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A's cash in with top picks
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2004 First-Year Player Draft
06/07/2004 10:56 PM ET
A's cash in with top picks
Club gets six of one draft preview's top 90 prospects
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Local product Danny Putnam was the A's third pick (36th overall) on Day 1 of the Draft. (David Gonzales)

OAKLAND -- The A's pride themselves on finding hidden gems, but there was very little hidden about the players they went for in the early rounds on Day 1 of the 2004 First-Year Player Draft.

According to Baseball America, Oakland, which had four of the first 49 choices overall Tuesday, netted six of the top 90 prospects in the nation before the start of the third round.

That's not to say there wasn't a little intrigue involved. Several baseball insiders expected the A's to take Stanford University outfielder Danny Putnam and University of Texas closer Huston Street with their two first-round picks, but Oakland gambled a bit and won.

They took University of South Carolina catcher Landon Powell first, at 24th overall, and got Fresno State University center fielder Richie Robnett at 26th overall. Putnam and Street were still available in the sandwich round, so the A's got them, too.


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"We were able to get them in a lower spot than most people thought," A's scouting director Eric Kubota said of Putnam and Street.

Powell and Robnett were actually the lowest-rated prospects in the haul, with Powell ranked No. 86 and Robnett ranked No. 90. Putnam was their highest-rated pick, at No. 26, and Street was right behind him at No. 27.

Said Kubota: "There was a certain amount of risk involved."

The 24th spot in the first round originally belonged to the Boston Red Sox, who had to surrender it to Oakland as compensation for signing free agent pitcher Keith Foulke. The A's also got a "sandwich pick" -- at No. 36, between the first and second rounds -- out of the Foulke deal, and they had another sandwich pick at No. 40, in addition to their own first-rounder (26th overall) and Baltimore's second-round pick (49th), as compensation for losing Miguel Tejada.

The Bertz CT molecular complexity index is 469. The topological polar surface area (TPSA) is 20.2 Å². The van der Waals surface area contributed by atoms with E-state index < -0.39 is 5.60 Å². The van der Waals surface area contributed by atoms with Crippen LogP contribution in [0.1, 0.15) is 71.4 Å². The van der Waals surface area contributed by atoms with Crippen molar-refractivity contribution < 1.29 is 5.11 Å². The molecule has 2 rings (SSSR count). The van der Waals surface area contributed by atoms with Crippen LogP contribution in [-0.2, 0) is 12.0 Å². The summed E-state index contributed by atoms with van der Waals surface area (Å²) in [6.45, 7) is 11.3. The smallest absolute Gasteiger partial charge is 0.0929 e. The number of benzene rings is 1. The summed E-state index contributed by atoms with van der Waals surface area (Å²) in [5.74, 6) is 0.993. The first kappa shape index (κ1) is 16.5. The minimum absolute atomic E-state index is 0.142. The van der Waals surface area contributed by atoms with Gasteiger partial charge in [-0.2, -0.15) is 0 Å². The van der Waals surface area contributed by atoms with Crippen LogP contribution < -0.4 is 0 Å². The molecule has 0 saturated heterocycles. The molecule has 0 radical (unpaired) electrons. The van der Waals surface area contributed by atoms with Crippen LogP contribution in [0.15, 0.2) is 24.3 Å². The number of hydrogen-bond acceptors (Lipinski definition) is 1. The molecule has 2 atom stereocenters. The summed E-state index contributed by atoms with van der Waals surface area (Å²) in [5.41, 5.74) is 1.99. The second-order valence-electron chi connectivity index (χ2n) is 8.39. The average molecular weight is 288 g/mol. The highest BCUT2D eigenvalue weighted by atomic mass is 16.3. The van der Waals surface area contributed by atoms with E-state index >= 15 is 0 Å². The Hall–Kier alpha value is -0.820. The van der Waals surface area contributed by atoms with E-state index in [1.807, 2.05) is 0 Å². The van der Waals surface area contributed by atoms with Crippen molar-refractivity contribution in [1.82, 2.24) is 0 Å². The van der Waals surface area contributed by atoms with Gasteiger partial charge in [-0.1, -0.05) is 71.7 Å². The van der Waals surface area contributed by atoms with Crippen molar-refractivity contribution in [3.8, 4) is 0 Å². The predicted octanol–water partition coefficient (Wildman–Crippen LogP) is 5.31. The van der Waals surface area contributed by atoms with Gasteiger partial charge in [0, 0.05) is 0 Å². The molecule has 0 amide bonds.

The A's did not get the Orioles' first-round slot because baseball's rules allow teams with the first through 15th picks in the round to hang onto them. Baltimore drafted eighth overall.

Putnam, who finished the year batting .378 with 16 home runs and 62 RBIs to go along with 10 doubles and four triples, went with the 36th overall pick. Because he played his college ball in the Bay Area, the A's knew all about him.

"We've been seeing Danny for a long time," Kubota said. "He's a very, very advanced hitter, and it's our feeling that good hitters come into power down the road."

Putnam said being picked by the A's took a little of the sting out of the Cardinal's elimination from the NCAA Division I playoffs over the weekend.

"I'm still a little numb right now," he said. "It's kind of like getting out of a hot tub and going into the snow and then getting back into the hot tub. ... That [College World Series] door is closed to me right now, but a door's opening to a part of my life that I've been looking forward to for a long time."

Oakland got Street, a right-hander, with the 40th overall pick. Street, whom Kubota said would be used as a reliever initially but didn't rule out a possible conversion to starter, said Street made some in the organization think of one of their own starters.

"He's got great command, and everything he throws sinks," said Kubota. "And he's an extreme competitor. He reminds us of [Tim] Hudson in that respect."

Street, a junior who is 5-1 with a 1.49 ERA, 12 saves and 48 strikeouts in 48 1/3 innings with the Longhorns, was thrilled to hear the comparison.

"That's a pretty big compliment," said Street, who also played third base for Texas last year but stuck to pitching this season in part because of an early groin injury. "Hudson's someone I honestly love to watch pitch."

At No. 49 they selected Michael Rogers, a right-handed pitcher from North Carolina State, and at No. 67 they took Kurt Suzuki a catcher from Cal-State Fullerton with the last of their bounty of first- and second-round picks. Rogers and Suzuki were ranked the 48th- and 63rd-best prospects in the country.

Kubota said Rogers might be Oakland's sleeper pick, calling him a very "advanced college pitcher," and dismissed the notion that there might not be enough playing time in the low minors to appease two catchers selected so high in the draft.

"There's plenty of places for them to play," he said.

In the third round, the A's took right-handed pitcher Jason Windsor out of Cal-State Fullerton, and in the fourth they broke from their recent history of shying away from high school pitchers by taking righty Ryan Webb out of Central Clearwater Catholic in Florida.

"We always said we're all about minimizing risks," Kubota said in talking about Webb, on of three preps taken by Oakland in the draft's first day, "but we felt it was worth the risk at that point."

The A's have long been known as a club that prefers going with college talent, and of the 22 players they selected through the day's 18 rounds, 12 were pitchers.

"We're happy," said Kubota. "I know we sound like a broken record a lot of the time, but we're really happy with what we got."

Mychael Urban is a national writer for MLB.com. This story was not subject to the approval of Major League Baseball or its clubs.

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